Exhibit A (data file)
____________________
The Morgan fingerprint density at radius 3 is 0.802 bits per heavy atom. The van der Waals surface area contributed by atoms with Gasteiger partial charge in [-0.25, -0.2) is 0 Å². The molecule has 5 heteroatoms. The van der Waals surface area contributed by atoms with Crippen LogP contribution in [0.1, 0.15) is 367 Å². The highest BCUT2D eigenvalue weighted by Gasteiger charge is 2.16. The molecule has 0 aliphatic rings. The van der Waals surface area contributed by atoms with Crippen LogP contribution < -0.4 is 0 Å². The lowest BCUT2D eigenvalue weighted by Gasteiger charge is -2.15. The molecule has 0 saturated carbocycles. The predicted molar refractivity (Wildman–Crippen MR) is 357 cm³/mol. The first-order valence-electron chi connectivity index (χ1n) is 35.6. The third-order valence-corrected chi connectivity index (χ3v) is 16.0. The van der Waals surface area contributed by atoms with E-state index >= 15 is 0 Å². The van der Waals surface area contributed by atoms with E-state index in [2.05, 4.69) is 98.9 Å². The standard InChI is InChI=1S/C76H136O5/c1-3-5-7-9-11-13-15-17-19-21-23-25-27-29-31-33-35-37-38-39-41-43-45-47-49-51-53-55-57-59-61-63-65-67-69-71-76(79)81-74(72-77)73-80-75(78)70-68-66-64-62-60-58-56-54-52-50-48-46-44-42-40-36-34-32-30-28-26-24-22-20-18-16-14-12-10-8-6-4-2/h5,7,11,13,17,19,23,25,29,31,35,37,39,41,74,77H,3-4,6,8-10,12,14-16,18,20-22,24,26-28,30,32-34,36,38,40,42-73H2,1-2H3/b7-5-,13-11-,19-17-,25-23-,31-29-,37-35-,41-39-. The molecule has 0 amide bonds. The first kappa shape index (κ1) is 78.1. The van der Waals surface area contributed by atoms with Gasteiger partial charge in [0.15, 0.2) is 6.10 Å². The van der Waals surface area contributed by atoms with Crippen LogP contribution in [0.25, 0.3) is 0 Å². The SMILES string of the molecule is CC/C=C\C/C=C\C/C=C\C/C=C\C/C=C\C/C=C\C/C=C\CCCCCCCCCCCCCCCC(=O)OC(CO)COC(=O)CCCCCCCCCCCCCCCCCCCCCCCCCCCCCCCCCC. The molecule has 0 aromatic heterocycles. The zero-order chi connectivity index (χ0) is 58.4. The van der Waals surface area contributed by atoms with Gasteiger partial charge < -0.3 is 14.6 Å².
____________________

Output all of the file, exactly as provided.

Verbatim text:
The Morgan fingerprint density at radius 3 is 0.802 bits per heavy atom. The van der Waals surface area contributed by atoms with Gasteiger partial charge in [-0.25, -0.2) is 0 Å². The molecule has 5 heteroatoms. The van der Waals surface area contributed by atoms with Crippen LogP contribution in [0.1, 0.15) is 367 Å². The highest BCUT2D eigenvalue weighted by Gasteiger charge is 2.16. The molecule has 0 aliphatic rings. The van der Waals surface area contributed by atoms with Crippen LogP contribution < -0.4 is 0 Å². The lowest BCUT2D eigenvalue weighted by Gasteiger charge is -2.15. The molecule has 0 saturated carbocycles. The predicted molar refractivity (Wildman–Crippen MR) is 357 cm³/mol. The first-order valence-electron chi connectivity index (χ1n) is 35.6. The third-order valence-corrected chi connectivity index (χ3v) is 16.0. The van der Waals surface area contributed by atoms with E-state index >= 15 is 0 Å². The van der Waals surface area contributed by atoms with E-state index in [2.05, 4.69) is 98.9 Å². The standard InChI is InChI=1S/C76H136O5/c1-3-5-7-9-11-13-15-17-19-21-23-25-27-29-31-33-35-37-38-39-41-43-45-47-49-51-53-55-57-59-61-63-65-67-69-71-76(79)81-74(72-77)73-80-75(78)70-68-66-64-62-60-58-56-54-52-50-48-46-44-42-40-36-34-32-30-28-26-24-22-20-18-16-14-12-10-8-6-4-2/h5,7,11,13,17,19,23,25,29,31,35,37,39,41,74,77H,3-4,6,8-10,12,14-16,18,20-22,24,26-28,30,32-34,36,38,40,42-73H2,1-2H3/b7-5-,13-11-,19-17-,25-23-,31-29-,37-35-,41-39-. The molecule has 0 amide bonds. The first kappa shape index (κ1) is 78.1. The van der Waals surface area contributed by atoms with Gasteiger partial charge in [0.15, 0.2) is 6.10 Å². The van der Waals surface area contributed by atoms with Crippen LogP contribution in [0.25, 0.3) is 0 Å². The SMILES string of the molecule is CC/C=C\C/C=C\C/C=C\C/C=C\C/C=C\C/C=C\C/C=C\CCCCCCCCCCCCCCCC(=O)OC(CO)COC(=O)CCCCCCCCCCCCCCCCCCCCCCCCCCCCCCCCCC. The molecule has 0 aromatic heterocycles. The zero-order chi connectivity index (χ0) is 58.4. The van der Waals surface area contributed by atoms with Gasteiger partial charge < -0.3 is 14.6 Å².